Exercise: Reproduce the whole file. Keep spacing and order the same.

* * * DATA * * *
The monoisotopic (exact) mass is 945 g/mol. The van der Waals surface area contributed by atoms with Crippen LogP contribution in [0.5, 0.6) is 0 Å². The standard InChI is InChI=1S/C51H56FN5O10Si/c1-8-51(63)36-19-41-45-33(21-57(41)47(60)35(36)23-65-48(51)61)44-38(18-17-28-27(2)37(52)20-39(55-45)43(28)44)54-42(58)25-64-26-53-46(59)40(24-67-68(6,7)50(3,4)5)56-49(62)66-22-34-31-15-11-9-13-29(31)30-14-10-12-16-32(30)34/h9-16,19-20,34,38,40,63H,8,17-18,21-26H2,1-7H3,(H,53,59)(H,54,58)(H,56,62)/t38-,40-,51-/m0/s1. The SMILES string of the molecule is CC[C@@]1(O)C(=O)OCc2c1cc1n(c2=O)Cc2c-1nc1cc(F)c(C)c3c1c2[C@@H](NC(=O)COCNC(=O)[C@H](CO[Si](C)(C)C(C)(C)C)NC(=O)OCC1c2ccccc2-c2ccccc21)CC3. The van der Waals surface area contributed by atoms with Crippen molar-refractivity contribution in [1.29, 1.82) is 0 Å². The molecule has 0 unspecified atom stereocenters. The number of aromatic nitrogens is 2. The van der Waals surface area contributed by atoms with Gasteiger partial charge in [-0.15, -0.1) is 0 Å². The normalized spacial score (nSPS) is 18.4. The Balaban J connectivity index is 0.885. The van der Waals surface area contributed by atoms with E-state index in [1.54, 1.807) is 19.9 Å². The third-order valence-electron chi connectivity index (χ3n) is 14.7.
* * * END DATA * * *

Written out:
The monoisotopic (exact) mass is 945 g/mol. The van der Waals surface area contributed by atoms with Crippen LogP contribution in [0.5, 0.6) is 0 Å². The standard InChI is InChI=1S/C51H56FN5O10Si/c1-8-51(63)36-19-41-45-33(21-57(41)47(60)35(36)23-65-48(51)61)44-38(18-17-28-27(2)37(52)20-39(55-45)43(28)44)54-42(58)25-64-26-53-46(59)40(24-67-68(6,7)50(3,4)5)56-49(62)66-22-34-31-15-11-9-13-29(31)30-14-10-12-16-32(30)34/h9-16,19-20,34,38,40,63H,8,17-18,21-26H2,1-7H3,(H,53,59)(H,54,58)(H,56,62)/t38-,40-,51-/m0/s1. The SMILES string of the molecule is CC[C@@]1(O)C(=O)OCc2c1cc1n(c2=O)Cc2c-1nc1cc(F)c(C)c3c1c2[C@@H](NC(=O)COCNC(=O)[C@H](CO[Si](C)(C)C(C)(C)C)NC(=O)OCC1c2ccccc2-c2ccccc21)CC3. The van der Waals surface area contributed by atoms with Crippen molar-refractivity contribution in [1.29, 1.82) is 0 Å². The molecule has 0 unspecified atom stereocenters. The number of aromatic nitrogens is 2. The van der Waals surface area contributed by atoms with Gasteiger partial charge in [-0.15, -0.1) is 0 Å². The normalized spacial score (nSPS) is 18.4. The Balaban J connectivity index is 0.885. The van der Waals surface area contributed by atoms with E-state index in [1.54, 1.807) is 19.9 Å². The third-order valence-electron chi connectivity index (χ3n) is 14.7.